For reaches downstream of dams, dam effects on the flood frequency regime can be quantified by comparing (1) pre- and post-dam conditions, if sufficient pre-dam and post-dam gauging records are available; (2) gauges upstream and downstream of the reservoir for simultaneous periods of operation (this may require adjustments for differences in drainage area); or (3) actual flows below the reservoir with inflows calculated from reservoir storage changes (already available for many reservoirs).
Depending on the biological role of the project reach, other aspects of the river hydrology may be appropriate for presentation, such as changes in the frequency duration of flood recession flows or baseflows. Potential implications of changes in the flow regime should be discussed to provide insight into the existing conditions.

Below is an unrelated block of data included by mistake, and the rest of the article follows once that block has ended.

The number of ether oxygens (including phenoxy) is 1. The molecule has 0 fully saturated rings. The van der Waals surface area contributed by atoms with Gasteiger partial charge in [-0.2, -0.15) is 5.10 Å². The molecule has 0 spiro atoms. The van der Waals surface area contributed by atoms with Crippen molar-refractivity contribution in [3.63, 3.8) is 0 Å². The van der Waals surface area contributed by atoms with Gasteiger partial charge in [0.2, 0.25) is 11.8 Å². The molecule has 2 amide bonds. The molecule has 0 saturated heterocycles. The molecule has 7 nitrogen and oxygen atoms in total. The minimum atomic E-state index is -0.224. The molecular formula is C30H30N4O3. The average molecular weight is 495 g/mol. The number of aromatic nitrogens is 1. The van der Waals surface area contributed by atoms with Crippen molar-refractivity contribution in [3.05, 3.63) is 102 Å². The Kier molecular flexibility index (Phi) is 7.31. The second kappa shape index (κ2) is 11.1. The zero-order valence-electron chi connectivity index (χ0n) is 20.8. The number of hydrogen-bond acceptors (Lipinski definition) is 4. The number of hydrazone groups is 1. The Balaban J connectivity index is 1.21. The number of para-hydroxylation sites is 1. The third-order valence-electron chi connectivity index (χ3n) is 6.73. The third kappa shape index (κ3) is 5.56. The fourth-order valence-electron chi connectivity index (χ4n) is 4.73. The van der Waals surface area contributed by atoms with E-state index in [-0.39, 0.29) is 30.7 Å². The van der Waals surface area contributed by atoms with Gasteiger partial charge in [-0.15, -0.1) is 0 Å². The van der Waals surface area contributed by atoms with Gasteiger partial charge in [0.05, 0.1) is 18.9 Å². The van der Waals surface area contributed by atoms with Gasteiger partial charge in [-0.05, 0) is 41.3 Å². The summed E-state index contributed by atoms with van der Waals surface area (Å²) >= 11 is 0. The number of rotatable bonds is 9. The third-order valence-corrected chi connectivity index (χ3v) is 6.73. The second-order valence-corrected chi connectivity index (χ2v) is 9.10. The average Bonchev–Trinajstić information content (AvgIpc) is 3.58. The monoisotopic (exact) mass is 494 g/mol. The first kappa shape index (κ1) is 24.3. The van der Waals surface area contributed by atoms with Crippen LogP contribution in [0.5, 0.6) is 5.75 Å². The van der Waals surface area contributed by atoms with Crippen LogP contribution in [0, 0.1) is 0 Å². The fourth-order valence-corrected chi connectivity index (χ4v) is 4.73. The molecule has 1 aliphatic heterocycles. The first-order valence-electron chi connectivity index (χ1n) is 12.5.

Sediment budgets can vary widely in their level of detail and in the components measured and reported. The appropriate scale and scope of the sediment budget depends upon the reason for developing it to begin with. Many sediment budgets in the geomorphic literature were developed to better understand the relative importance of different erosional and sediment transport processes operating in the watershed. These budgets have typically included direct measurements or historical assessments of geomorphic processes such as fluvial erosions of hillslopes, landslide initiation and movement, earthflow movement, bank erosion, and floodplain sedimentation (e.g., Swanson et al. 1982).